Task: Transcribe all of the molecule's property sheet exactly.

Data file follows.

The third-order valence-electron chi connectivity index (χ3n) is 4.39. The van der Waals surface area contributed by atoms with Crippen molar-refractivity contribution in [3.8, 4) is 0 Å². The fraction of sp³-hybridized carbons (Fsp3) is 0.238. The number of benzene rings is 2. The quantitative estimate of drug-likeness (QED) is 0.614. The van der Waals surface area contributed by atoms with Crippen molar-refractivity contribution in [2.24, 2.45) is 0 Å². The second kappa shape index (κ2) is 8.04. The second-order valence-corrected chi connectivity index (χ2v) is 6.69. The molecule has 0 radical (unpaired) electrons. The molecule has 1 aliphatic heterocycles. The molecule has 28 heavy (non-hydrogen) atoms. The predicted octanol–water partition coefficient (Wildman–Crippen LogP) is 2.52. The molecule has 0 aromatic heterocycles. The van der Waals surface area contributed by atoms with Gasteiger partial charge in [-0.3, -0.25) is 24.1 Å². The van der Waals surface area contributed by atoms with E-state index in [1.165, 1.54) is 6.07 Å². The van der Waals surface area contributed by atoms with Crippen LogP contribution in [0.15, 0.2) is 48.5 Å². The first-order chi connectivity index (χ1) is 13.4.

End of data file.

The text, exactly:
The third-order valence-electron chi connectivity index (χ3n) is 4.39. The van der Waals surface area contributed by atoms with Crippen molar-refractivity contribution in [3.8, 4) is 0 Å². The fraction of sp³-hybridized carbons (Fsp3) is 0.238. The number of benzene rings is 2. The quantitative estimate of drug-likeness (QED) is 0.614. The van der Waals surface area contributed by atoms with Crippen molar-refractivity contribution in [2.24, 2.45) is 0 Å². The second kappa shape index (κ2) is 8.04. The second-order valence-corrected chi connectivity index (χ2v) is 6.69. The molecule has 0 radical (unpaired) electrons. The molecule has 1 aliphatic heterocycles. The molecule has 28 heavy (non-hydrogen) atoms. The predicted octanol–water partition coefficient (Wildman–Crippen LogP) is 2.52. The molecule has 0 aromatic heterocycles. The van der Waals surface area contributed by atoms with Gasteiger partial charge in [-0.3, -0.25) is 24.1 Å². The van der Waals surface area contributed by atoms with E-state index in [1.165, 1.54) is 6.07 Å². The van der Waals surface area contributed by atoms with Crippen LogP contribution in [0.15, 0.2) is 48.5 Å². The first-order chi connectivity index (χ1) is 13.4.